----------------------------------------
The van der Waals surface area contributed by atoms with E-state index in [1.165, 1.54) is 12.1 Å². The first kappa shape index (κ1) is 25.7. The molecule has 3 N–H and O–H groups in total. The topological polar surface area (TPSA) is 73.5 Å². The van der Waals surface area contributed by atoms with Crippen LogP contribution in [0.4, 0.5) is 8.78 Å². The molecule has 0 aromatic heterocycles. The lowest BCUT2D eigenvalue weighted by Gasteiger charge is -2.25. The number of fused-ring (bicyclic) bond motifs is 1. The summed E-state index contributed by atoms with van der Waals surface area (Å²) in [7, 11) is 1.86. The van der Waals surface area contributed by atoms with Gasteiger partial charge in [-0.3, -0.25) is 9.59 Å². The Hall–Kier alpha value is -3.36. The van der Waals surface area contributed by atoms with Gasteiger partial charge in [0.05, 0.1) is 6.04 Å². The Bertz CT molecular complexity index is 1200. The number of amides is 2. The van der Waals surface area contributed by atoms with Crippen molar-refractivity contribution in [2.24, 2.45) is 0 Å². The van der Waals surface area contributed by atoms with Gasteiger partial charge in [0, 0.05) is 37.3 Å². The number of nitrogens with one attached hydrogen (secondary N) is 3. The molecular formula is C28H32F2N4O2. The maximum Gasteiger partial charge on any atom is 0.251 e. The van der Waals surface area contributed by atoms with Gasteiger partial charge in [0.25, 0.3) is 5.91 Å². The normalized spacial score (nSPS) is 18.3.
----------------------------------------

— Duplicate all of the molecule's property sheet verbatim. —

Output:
The van der Waals surface area contributed by atoms with E-state index in [1.165, 1.54) is 12.1 Å². The first kappa shape index (κ1) is 25.7. The molecule has 3 N–H and O–H groups in total. The topological polar surface area (TPSA) is 73.5 Å². The van der Waals surface area contributed by atoms with Crippen LogP contribution in [0.4, 0.5) is 8.78 Å². The molecule has 0 aromatic heterocycles. The lowest BCUT2D eigenvalue weighted by Gasteiger charge is -2.25. The number of fused-ring (bicyclic) bond motifs is 1. The summed E-state index contributed by atoms with van der Waals surface area (Å²) in [7, 11) is 1.86. The van der Waals surface area contributed by atoms with Gasteiger partial charge in [-0.3, -0.25) is 9.59 Å². The Hall–Kier alpha value is -3.36. The van der Waals surface area contributed by atoms with Gasteiger partial charge in [0.05, 0.1) is 6.04 Å². The Bertz CT molecular complexity index is 1200. The number of amides is 2. The van der Waals surface area contributed by atoms with Crippen molar-refractivity contribution in [2.24, 2.45) is 0 Å². The van der Waals surface area contributed by atoms with Gasteiger partial charge in [0, 0.05) is 37.3 Å². The number of nitrogens with one attached hydrogen (secondary N) is 3. The molecular formula is C28H32F2N4O2. The maximum Gasteiger partial charge on any atom is 0.251 e. The van der Waals surface area contributed by atoms with Gasteiger partial charge in [0.25, 0.3) is 5.91 Å². The normalized spacial score (nSPS) is 18.3.